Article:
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Pandemic forced mothers to cut paid working hours. It can have huge consequences for their careers

Pandemic forced mothers to cut paid working hours. It can have huge consequences for their careers


As the COVID-19 pandemic in the U.S. unfolded, mothers of young children cut their paid working hours to make room for child care. Their spouses did not, a study from Washington University found.

In a research paper published this month, Caitlyn Collins, assistant professor of sociology, showed that mothers scaled back their paid working hours by two hours a week — nearly double the reduction women experienced during the recession of 2007-2009.

Caitlyn Collins

Caitlyn Collins is an assistant professor of sociology at Washington University in St. Louis.

Even though women and men are both working from home in large numbers, the pandemic hasn’t narrowed disparities in time spent on child care and housework. If anything, Collins’ team found, the gap has widened.

“We were saddened but not surprised to see that, indeed, it is women who seem to be dialing back at work in ways that are deleterious for their long-term career trajectories,” she said.

Ritika Sahai-Kar, 32, an electrical engineer from Creve Coeur, is mother to a 10-month-old daughter. When the region went into lockdown in March, Sahai-Kar and her husband, a software engineer, intended to split child care responsibilities evenly. Still, Sahai-Kar feels she tends to do more child care than her spouse. “It is natural for a baby to be more connected to her mom,” she said.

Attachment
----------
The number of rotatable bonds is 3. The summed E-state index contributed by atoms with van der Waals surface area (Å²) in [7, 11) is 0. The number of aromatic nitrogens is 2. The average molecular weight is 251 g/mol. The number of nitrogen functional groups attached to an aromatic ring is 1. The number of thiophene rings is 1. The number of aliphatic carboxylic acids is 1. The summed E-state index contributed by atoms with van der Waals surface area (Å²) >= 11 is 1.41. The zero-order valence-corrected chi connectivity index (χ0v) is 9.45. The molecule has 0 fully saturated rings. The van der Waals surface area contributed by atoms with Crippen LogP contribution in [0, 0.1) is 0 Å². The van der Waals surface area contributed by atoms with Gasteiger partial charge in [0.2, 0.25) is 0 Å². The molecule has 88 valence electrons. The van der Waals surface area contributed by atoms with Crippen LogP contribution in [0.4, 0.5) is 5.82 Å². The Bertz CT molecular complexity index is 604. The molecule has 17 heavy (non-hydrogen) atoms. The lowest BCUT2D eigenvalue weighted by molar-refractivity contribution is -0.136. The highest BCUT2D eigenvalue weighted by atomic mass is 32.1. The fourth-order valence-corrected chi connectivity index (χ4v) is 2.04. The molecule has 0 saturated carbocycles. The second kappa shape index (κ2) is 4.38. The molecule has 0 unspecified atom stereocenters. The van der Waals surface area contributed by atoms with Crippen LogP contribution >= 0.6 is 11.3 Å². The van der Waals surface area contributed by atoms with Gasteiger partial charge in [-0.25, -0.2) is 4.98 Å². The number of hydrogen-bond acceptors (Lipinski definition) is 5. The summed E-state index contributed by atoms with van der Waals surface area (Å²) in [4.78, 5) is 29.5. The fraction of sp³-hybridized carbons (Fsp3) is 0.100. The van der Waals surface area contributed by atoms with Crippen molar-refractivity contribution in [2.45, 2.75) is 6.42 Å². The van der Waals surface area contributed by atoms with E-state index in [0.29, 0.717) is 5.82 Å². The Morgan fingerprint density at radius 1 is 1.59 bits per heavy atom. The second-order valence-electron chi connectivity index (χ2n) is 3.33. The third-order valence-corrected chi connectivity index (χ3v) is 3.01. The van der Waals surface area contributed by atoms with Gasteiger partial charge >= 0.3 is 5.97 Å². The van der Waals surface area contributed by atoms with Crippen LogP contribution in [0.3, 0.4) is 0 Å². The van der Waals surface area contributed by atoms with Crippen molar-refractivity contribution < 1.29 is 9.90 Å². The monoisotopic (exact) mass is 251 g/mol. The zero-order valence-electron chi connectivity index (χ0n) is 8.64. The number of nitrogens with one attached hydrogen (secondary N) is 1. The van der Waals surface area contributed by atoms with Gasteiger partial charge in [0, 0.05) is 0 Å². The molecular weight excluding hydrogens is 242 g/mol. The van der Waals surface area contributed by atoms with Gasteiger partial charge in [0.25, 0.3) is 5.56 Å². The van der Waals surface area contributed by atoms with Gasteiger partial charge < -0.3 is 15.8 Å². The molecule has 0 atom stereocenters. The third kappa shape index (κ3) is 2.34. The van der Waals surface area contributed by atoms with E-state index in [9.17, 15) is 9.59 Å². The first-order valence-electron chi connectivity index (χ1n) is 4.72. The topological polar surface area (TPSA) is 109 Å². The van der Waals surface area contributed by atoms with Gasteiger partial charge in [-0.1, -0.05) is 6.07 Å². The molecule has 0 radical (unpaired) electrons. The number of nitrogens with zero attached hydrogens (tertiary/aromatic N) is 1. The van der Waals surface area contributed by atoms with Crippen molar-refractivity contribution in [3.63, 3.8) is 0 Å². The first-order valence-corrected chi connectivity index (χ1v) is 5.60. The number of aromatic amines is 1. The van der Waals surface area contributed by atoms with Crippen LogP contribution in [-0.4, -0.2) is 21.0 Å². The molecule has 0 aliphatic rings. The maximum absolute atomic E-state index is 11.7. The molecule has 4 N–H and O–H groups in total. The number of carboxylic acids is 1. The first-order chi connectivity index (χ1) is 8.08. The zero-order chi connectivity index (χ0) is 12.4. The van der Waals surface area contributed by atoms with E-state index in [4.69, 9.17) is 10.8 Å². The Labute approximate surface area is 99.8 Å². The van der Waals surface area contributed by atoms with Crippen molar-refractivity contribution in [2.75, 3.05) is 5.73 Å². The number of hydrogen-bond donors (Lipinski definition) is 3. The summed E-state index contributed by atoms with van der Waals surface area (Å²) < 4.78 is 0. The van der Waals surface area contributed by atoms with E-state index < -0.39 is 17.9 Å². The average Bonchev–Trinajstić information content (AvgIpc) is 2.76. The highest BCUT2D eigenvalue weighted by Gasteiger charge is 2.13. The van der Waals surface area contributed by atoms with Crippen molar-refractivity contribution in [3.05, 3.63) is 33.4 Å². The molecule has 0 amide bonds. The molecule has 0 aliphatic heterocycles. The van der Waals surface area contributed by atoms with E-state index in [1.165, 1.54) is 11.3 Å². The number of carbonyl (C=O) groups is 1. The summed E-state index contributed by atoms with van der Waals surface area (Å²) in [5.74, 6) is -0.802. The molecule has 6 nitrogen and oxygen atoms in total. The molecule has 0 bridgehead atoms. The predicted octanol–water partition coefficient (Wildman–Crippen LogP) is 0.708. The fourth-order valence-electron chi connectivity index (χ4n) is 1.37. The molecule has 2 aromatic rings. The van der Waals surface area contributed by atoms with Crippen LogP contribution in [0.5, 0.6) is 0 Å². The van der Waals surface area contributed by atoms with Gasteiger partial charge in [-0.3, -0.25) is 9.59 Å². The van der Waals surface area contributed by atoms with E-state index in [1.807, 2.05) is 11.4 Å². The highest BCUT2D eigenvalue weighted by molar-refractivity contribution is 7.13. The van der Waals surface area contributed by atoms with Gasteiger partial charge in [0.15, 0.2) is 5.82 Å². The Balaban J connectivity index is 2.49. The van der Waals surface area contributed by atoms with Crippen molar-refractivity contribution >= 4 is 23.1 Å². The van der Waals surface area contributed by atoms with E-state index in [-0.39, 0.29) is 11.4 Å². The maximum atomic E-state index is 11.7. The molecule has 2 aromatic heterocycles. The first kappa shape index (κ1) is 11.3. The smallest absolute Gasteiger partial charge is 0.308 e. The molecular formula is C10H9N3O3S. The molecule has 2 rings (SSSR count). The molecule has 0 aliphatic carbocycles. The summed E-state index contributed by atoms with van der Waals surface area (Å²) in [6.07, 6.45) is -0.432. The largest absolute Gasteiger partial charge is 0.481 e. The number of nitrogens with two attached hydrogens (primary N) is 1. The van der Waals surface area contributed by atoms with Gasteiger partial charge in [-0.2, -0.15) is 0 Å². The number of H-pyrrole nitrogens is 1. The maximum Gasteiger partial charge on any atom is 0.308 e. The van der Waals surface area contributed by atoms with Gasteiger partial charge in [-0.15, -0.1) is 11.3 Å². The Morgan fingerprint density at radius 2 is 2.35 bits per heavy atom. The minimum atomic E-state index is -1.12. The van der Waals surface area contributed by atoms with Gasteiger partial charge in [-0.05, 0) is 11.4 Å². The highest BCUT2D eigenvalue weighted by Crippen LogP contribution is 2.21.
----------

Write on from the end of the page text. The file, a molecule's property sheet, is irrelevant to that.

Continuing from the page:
Courtney English, 29, of Ballwin, is a lawyer, a small business owner and mother to a 6-month-old infant. During the pandemic, English’s work was pushed aside to tend to the baby, she said. “In my work I do a lot of virtual training for entrepreneurs, and my daughter has been on a call with me a couple of times,” English laughed.

The study is a collaborative effort between scientists from the U.S. and Australia, and included researchers from the Maryland Population Research Center and the University of Melbourne.

Scientists say their research was motivated by their own experiences of pandemic parenting. Three of the four authors have young children at home and worked on the manuscript while balancing child care responsibilities.

The researchers used data from the government’s Current Population Survey. “(It is) really cool because we could see how work hours were different between mothers and fathers in the same household in February, which was prior to the pandemic in the U.S., and in April, when schools were closed and day cares were closed, and almost everyone’s lives in the country were affected,” said William Scarborough, an assistant professor of sociology at the University of North Texas and a co-author of the study.

To examine changes in work hours made by choice, scientists were careful to include only families where neither parent was laid off or furloughed. Further, they selected families only where both spouses were able to work remotely, which excluded workers in hard-hit industries like travel, restaurants and retail.

Scientists found that even in these largely middle-class heterosexual families where both partners have equal employment opportunities, women reduced their paid work hours four to five times as much as their husbands.

“Two hours a week might not sound like a lot, but that’s major. This is a really huge reduction when you think about how (it) accrues over time, week by week, month by month, year by year,” said Collins, who published a book last year about how women manage careers and caregiving.